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The truth about that Indian maharaja who used Rolls-Royces for garbage collection

Tijana Radeska

When Queen Victoria accepted the additional title of Empress of India in 1876, she made a rare appearance at Parliament, opening it in person as part of the announcement on the 1st of January in 1877 of her change in title. The British had imposed themselves on the subcontinent for a generation by then. It was a relationship that enriched England greatly, but was of course not much loved by most of the natives of India. After the turn of the century,  these tensions slowly grew.

Certain stories illuminate the complicated feelings the countries had for each other leading up to independence in 1947. One is a Maharaha’s visit to a Rolls Royce showroom in London.

As the story goes, in 1920, the Maharaja of Alwar, a fabulously wealthy ruler hose name was Jai Singh Prabhakar, visited London, and one day decided to walk around the city “incognito,” wearing ordinary English clothes. Passing by a Rolls Royce showroom, Jai Singh decided to go inside. He asked the staff about the specifications of the Rolls Royce cars and their prices. However, the salesmen just saw a man with the face of an Indian. Ignoring his request for a test drive, the staff went so far as to rudely show the Maharaja out the door.

This treatment naturally made him furious. The Maharaja got back to his hotel and asked for an official visit of the Indian king to the Rolls Royce showroom to be arranged. When he appeared in his formal outfit, dressed in sparkling clothes and jewelry, the Maharaja was welcomed with a red carpet and employees standing on both sides of it paying their respects to the king.

Jai Singh spent more than two hours in the showroom, trying all the six models exhibited. In the end, he purchased all of the cars in the showroom. And he paid for them all right away, including the cash for the costs of delivery. When he returned to India, Jai Singh Prabhakar gave an order to the Municipality in New Delhi to use the cars for collecting garbage. So, there were six brand-new Rolls Royce models sweeping the streets of New Delhi, and carrying the garbage away.

Rolls Royce, a brand in use since 1906 and the number-one car manufacturer in the world in the 1920s, was humiliated and upset about the Maharaja’s treatment of its cars. Apparently, the reputation of the company suffered because of this event in New Delhi. “Oh, the same car used in India for carrying garbage” became a sentence associated with Rolls Royce. The story continues that the King received a telegram with apologies from Rolls Royce for the way the employees behaved towards him. The car executives pleaded for him to stop using the vehicles for transporting garbage and also sent him a gift of another six cars. Satisfied that a lesson had been learned, Jai Singh granted their request.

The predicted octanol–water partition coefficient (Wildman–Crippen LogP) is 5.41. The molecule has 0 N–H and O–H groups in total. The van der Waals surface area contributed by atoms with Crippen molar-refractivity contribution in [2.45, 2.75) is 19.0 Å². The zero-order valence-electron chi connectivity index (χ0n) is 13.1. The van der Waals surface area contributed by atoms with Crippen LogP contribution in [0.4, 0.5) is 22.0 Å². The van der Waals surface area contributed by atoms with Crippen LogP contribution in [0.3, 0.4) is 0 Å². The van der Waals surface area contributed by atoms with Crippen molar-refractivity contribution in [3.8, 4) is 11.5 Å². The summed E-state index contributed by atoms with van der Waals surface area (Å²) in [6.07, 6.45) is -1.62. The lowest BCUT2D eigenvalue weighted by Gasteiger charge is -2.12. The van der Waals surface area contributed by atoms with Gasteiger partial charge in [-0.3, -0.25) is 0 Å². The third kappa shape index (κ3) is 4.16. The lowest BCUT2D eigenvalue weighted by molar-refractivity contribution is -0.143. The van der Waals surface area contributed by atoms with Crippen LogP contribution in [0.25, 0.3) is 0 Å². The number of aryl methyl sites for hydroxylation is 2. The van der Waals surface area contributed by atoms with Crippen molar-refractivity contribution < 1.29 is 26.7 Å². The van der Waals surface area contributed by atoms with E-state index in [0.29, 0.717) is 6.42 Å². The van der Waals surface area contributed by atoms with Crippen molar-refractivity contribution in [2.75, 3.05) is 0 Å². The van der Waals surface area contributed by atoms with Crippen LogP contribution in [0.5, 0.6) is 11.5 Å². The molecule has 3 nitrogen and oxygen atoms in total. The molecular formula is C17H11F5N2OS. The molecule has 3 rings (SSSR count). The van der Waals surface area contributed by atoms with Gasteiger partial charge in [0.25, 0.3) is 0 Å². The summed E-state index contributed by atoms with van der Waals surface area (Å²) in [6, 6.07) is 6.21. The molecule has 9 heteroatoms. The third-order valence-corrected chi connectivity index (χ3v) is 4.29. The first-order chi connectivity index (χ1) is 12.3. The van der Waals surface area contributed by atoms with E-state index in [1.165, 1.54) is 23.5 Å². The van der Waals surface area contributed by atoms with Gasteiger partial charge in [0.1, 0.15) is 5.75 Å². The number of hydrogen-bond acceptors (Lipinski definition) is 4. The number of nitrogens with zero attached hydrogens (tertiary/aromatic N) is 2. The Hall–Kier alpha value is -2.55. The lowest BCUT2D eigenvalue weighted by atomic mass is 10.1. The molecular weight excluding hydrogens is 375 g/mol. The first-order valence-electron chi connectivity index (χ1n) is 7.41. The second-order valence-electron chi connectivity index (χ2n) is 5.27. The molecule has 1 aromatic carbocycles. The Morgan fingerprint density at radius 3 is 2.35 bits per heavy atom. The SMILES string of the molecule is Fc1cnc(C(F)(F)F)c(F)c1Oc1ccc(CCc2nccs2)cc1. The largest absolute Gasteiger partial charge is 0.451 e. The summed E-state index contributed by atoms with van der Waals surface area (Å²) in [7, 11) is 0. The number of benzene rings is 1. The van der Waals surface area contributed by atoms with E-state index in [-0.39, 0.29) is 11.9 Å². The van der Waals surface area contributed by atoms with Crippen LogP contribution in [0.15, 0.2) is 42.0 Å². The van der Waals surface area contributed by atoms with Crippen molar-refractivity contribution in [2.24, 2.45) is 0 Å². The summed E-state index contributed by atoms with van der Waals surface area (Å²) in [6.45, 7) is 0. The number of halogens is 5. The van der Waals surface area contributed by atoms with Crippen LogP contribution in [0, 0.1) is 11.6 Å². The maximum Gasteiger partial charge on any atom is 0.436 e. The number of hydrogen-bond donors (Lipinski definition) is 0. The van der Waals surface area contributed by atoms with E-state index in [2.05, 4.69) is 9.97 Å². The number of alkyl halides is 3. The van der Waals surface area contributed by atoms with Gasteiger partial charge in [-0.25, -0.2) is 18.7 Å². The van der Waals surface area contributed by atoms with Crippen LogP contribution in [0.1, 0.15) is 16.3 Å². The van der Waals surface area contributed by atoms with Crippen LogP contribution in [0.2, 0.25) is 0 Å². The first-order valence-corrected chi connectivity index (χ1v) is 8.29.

The story is amusing and it would be incredible if it were a historical fact. However, although it is quite a famous tale and there are people who take it completely seriously, there is no evidence that it is true. If you search for Maharaja Jai Singh Prabhakar on the internet, all you are going to find are articles about the king who used Rolls Royce automobiles to transport garbage. And nobody seems to know how this story was created and how so many people know it.

One explanation is that all this fuss is because of a photograph of a car with two brooms fixed to its front for cleaning a street. The first assumption would be that the car is indeed a Rolls Royce. It is so easy to speculate. In fact, those who have more than a basic knowledge of vehicles will spot that the car in question is not even a Rolls Royce, and although intended for cleaning the street, using it that way is not an offense.

Read another story from us: The tiger hunting Rolls-Royce: When a maharaja goes to hunt, he does it with style

It has been a practical way to clean the city streets of different obstacles, not only in India but in various places around the world. The method was used during World War II to move nails and glass because it protected the vehicles’ tires. However, it is much more entertaining to believe in a story about the snubbed Indian king than search for the facts about street cleaning.